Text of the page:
1. Economics
August 11, 2014

A controversial new app tells you where the “sketchy” parts of US cities are

By City Monitor Staff

Perhaps because the likes of CityMapper already have a monopoly on getting-you-places-quickly, the developers of new navigation apps seem to feel they need a quirky USP. First, there was this paper, released last month, proposing an app for “pleasant” routes through cities, even if that meant a longer walk.

And now there’s Sketch Factor, which, according to the app’s website, “empowers you to report sketch, vote on sketchy stories, and get walking directions”. What that means is that you can leave a testimonial about the horrible things that have happened to you in a particular area, and thus warn other users that they may prefer to stay the hell away.

On the face of it, the two ideas have a lot in common. Both rely on the idea that, when we’re walking somewhere, we care about more than just speed and distance: we want the walk to be pleasant; we want the walk to feel safe.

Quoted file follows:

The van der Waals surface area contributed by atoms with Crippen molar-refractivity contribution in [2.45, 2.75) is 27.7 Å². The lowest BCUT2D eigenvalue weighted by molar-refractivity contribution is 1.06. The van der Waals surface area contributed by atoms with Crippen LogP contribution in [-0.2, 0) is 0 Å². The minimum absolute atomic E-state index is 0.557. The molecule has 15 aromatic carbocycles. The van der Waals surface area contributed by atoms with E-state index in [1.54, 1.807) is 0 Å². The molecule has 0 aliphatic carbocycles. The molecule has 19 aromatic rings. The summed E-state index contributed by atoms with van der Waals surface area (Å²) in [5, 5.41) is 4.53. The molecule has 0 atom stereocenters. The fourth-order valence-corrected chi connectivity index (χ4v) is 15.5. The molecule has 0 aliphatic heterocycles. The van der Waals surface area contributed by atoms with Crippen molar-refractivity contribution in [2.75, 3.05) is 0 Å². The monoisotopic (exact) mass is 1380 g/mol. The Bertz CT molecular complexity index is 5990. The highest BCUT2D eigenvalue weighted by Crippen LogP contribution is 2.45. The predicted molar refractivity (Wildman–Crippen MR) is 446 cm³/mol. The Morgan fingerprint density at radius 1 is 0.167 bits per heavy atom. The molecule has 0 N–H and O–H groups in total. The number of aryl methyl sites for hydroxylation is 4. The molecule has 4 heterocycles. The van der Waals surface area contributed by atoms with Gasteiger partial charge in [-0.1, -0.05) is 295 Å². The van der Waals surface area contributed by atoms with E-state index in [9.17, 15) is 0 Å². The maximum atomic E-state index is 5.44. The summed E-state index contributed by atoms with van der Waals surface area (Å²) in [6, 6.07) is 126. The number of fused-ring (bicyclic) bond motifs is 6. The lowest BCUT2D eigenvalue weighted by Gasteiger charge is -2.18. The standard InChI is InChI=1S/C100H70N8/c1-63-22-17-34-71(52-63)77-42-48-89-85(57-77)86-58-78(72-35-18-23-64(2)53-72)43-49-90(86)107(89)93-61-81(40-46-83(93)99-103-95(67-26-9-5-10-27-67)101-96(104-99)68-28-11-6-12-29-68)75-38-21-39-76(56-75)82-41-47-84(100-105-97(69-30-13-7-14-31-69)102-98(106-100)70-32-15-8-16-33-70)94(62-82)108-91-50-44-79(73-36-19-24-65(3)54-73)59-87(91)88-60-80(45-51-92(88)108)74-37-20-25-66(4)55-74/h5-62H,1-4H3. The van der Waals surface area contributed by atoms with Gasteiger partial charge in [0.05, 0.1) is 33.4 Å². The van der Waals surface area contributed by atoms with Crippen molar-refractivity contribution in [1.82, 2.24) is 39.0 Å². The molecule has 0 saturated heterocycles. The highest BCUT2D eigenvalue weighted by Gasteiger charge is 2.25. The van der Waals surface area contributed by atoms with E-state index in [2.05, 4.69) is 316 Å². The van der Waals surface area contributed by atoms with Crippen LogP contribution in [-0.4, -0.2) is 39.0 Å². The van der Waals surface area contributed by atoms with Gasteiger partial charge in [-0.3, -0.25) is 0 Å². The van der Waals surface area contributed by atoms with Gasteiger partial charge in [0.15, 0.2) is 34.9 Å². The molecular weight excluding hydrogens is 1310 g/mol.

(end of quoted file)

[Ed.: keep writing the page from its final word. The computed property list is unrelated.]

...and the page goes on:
But Sketch Factor, which went on sale on Friday, has already attracted criticism from commentators who think it could end up as little more than a forum for people to air racist views. Valleywag, for example, covered it under the headline “Smiling Young White People Make App for Avoiding Black Neighborhoods”, and claimed that sketchy

“is the term young white people use to describe places where they don’t feel safe because they watched all five seasons of The Wire”

The app’s creators, Daniel Herrington and Allison McGuire, are fervent that the app does not, in fact, condone racism. Its website lists rules of usage, and notes that: “Any racist, sexist, homophobic, transphobic, or otherwise discriminatory posts will be deleted”. And, in an interview with Crain’s, a New York business magazine, McGuire argued that it could actually help victims of racial profiling:

“As far as we’re concerned, racial profiling is ‘sketchy’ and we are trying to empower users to report incidents of racism against them and define their own experience of the streets.”

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At the moment, you can only use the app in the US. But in an email, Herrington said they have plans to roll out to other countries. The developers are looking to incorporate other datasets – crime data, for example – into the app, too. This would, at least, offer information that’s a little more refined than Tripadvisor-esque reviews of different streets. 

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